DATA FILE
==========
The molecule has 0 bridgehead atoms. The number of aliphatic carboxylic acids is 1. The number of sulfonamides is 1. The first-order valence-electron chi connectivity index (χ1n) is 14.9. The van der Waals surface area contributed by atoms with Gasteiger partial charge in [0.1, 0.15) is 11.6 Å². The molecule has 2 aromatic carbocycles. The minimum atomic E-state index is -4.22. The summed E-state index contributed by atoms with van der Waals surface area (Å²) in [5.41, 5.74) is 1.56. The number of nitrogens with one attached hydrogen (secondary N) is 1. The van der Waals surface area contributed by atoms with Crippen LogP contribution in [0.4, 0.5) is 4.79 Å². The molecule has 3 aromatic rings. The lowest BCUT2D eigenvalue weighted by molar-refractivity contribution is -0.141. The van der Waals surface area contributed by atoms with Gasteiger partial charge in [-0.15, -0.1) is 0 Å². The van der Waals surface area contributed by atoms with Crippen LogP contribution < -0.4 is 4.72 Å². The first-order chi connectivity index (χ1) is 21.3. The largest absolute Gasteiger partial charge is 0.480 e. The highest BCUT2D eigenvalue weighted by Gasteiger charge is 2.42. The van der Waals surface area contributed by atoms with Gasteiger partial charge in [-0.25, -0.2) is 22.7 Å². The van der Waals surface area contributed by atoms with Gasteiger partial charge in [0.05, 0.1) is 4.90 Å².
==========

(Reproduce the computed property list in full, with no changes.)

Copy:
The molecule has 0 bridgehead atoms. The number of aliphatic carboxylic acids is 1. The number of sulfonamides is 1. The first-order valence-electron chi connectivity index (χ1n) is 14.9. The van der Waals surface area contributed by atoms with Gasteiger partial charge in [0.1, 0.15) is 11.6 Å². The molecule has 2 aromatic carbocycles. The minimum atomic E-state index is -4.22. The summed E-state index contributed by atoms with van der Waals surface area (Å²) in [5.41, 5.74) is 1.56. The number of nitrogens with one attached hydrogen (secondary N) is 1. The van der Waals surface area contributed by atoms with Crippen LogP contribution in [0.4, 0.5) is 4.79 Å². The molecule has 3 aromatic rings. The lowest BCUT2D eigenvalue weighted by molar-refractivity contribution is -0.141. The van der Waals surface area contributed by atoms with Gasteiger partial charge in [-0.15, -0.1) is 0 Å². The van der Waals surface area contributed by atoms with Crippen LogP contribution < -0.4 is 4.72 Å². The first-order chi connectivity index (χ1) is 21.3. The largest absolute Gasteiger partial charge is 0.480 e. The highest BCUT2D eigenvalue weighted by Gasteiger charge is 2.42. The van der Waals surface area contributed by atoms with Gasteiger partial charge in [-0.25, -0.2) is 22.7 Å². The van der Waals surface area contributed by atoms with Gasteiger partial charge in [0.05, 0.1) is 4.90 Å².